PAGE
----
That’s more righteous, right in line with 0.5%-higher production and 5.6%-higher gold prices. Better sales are essential for growing bottom-line earnings. Those soared 82.6% YoY across the GDXJ top 25 to hit $561m last quarter! But there were a couple of big unusual items flushed through income statements, led by Endeavour Mining’s $178m loss on selling discontinued gold mines. Without those, overall profits ran $662m.
Backing out other unusual items from the comparable Q2’22, the GDXJ top 25’s adjusted earnings rocketed up 130.1% YoY! There’s no fundamental justification for the weak gold-stock prices following this recent selloff. Cash flows generated from operations rose 9.1% YoY to $2,094m, but without Fresnillo a year earlier they surged a much-better 21.6%. Strong OCFs help finance essential mine expansions and builds.
These elite mid-tier gold miners have definitely been investing cash in growing their production. Exiting last quarter, their collective $6,689m cash hoards plunged 24.3% YoY. But without Fresnillo, that looked much better down 12.9% YoY. So the GDXJ top 25 still have billions to plow into boosting their output. They are also prime acquisition targets for larger majors failing to overcome their mines’ depletion organically.
These smaller mid-tier and junior gold stocks are poised to surge sharply with gold in coming months as it mean reverts higher. Improving trader sentiment on mounting upside momentum will be the main driver. But strong fundamentals undergirding any upleg can amplify its gains by attracting in more value-oriented investors. Our newsletter trading books are currently full of still-cheap smaller gold miners ready to soar!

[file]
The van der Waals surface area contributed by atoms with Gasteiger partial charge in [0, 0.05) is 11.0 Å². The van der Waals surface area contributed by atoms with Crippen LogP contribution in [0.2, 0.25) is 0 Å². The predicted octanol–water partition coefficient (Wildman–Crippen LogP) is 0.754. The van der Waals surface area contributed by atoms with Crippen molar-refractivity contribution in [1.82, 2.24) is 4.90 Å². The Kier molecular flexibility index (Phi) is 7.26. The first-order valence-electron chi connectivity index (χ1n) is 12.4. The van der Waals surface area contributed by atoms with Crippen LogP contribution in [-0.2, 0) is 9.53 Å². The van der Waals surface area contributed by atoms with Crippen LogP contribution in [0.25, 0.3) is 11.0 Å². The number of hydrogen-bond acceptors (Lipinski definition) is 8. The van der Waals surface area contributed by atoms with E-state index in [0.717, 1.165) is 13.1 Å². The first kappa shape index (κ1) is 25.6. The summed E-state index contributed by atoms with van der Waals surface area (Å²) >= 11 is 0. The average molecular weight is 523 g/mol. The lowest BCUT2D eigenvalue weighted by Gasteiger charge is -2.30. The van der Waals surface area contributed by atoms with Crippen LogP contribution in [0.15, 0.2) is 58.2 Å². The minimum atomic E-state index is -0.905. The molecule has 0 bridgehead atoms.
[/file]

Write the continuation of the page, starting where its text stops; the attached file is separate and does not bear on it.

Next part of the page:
The bottom line is the mid-tier gold miners just reported excellent results last quarter. They achieved big production growth trouncing the majors’ shrinkage, which forced all-in sustaining costs lower for the first time in years. That greatly boosted the mid-tiers’ earnings, improving their already-strong fundamentals. This bullish trend should persist in Q3 and Q4 with these companies forecasting higher output and lower costs.
Combined with much-better average gold prices, mining profits are likely to continue surging in coming quarters. That ought to increasingly attract back investors, accelerating gold stocks’ resuming upleg as they follow gold higher. With these smaller gold miners besting larger ones on all key fundamental fronts last quarter, they should win more favor. The best gold-stock upside potential remains in mid-tiers and juniors.